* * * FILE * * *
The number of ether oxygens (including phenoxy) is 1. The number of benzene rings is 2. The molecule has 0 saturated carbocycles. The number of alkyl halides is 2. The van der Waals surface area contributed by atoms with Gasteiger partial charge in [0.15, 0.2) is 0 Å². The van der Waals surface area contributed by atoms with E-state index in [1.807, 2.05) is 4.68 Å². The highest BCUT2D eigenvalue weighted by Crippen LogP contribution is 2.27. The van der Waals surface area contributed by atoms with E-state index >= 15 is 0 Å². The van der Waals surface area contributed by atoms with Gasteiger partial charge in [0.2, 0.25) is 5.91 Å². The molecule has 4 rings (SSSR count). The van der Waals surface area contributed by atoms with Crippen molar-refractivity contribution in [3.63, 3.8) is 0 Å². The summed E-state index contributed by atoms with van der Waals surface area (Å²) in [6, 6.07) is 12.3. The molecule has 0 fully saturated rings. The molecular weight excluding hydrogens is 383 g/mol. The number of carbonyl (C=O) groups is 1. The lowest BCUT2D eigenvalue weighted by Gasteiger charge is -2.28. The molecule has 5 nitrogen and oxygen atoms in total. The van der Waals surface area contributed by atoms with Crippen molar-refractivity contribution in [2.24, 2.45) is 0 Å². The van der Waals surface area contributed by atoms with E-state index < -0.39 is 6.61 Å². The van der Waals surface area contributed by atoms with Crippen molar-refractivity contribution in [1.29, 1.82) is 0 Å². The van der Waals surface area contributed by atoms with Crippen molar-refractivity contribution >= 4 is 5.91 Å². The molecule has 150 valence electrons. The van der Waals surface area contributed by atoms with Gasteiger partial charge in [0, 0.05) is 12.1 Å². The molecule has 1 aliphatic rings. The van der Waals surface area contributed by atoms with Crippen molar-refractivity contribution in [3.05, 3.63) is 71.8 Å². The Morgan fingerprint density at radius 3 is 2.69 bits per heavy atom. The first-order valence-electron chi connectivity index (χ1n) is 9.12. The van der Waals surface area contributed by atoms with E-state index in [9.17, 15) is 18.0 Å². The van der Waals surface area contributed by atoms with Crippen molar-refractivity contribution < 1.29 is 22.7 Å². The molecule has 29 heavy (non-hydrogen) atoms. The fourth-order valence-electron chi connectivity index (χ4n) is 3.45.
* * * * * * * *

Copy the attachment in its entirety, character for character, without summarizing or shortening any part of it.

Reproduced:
The number of ether oxygens (including phenoxy) is 1. The number of benzene rings is 2. The molecule has 0 saturated carbocycles. The number of alkyl halides is 2. The van der Waals surface area contributed by atoms with Gasteiger partial charge in [0.15, 0.2) is 0 Å². The van der Waals surface area contributed by atoms with E-state index in [1.807, 2.05) is 4.68 Å². The highest BCUT2D eigenvalue weighted by Crippen LogP contribution is 2.27. The van der Waals surface area contributed by atoms with E-state index >= 15 is 0 Å². The van der Waals surface area contributed by atoms with Gasteiger partial charge in [0.2, 0.25) is 5.91 Å². The molecule has 4 rings (SSSR count). The van der Waals surface area contributed by atoms with Crippen molar-refractivity contribution in [3.63, 3.8) is 0 Å². The summed E-state index contributed by atoms with van der Waals surface area (Å²) in [6, 6.07) is 12.3. The molecule has 0 fully saturated rings. The molecular weight excluding hydrogens is 383 g/mol. The number of carbonyl (C=O) groups is 1. The lowest BCUT2D eigenvalue weighted by Gasteiger charge is -2.28. The molecule has 5 nitrogen and oxygen atoms in total. The van der Waals surface area contributed by atoms with Crippen molar-refractivity contribution in [2.24, 2.45) is 0 Å². The van der Waals surface area contributed by atoms with E-state index < -0.39 is 6.61 Å². The van der Waals surface area contributed by atoms with Crippen molar-refractivity contribution in [1.29, 1.82) is 0 Å². The van der Waals surface area contributed by atoms with Crippen molar-refractivity contribution >= 4 is 5.91 Å². The molecule has 150 valence electrons. The van der Waals surface area contributed by atoms with Gasteiger partial charge in [0, 0.05) is 12.1 Å². The molecule has 1 aliphatic rings. The van der Waals surface area contributed by atoms with Crippen molar-refractivity contribution in [3.05, 3.63) is 71.8 Å². The Morgan fingerprint density at radius 3 is 2.69 bits per heavy atom. The first-order valence-electron chi connectivity index (χ1n) is 9.12. The van der Waals surface area contributed by atoms with E-state index in [9.17, 15) is 18.0 Å². The van der Waals surface area contributed by atoms with Crippen molar-refractivity contribution < 1.29 is 22.7 Å². The molecule has 29 heavy (non-hydrogen) atoms. The fourth-order valence-electron chi connectivity index (χ4n) is 3.45.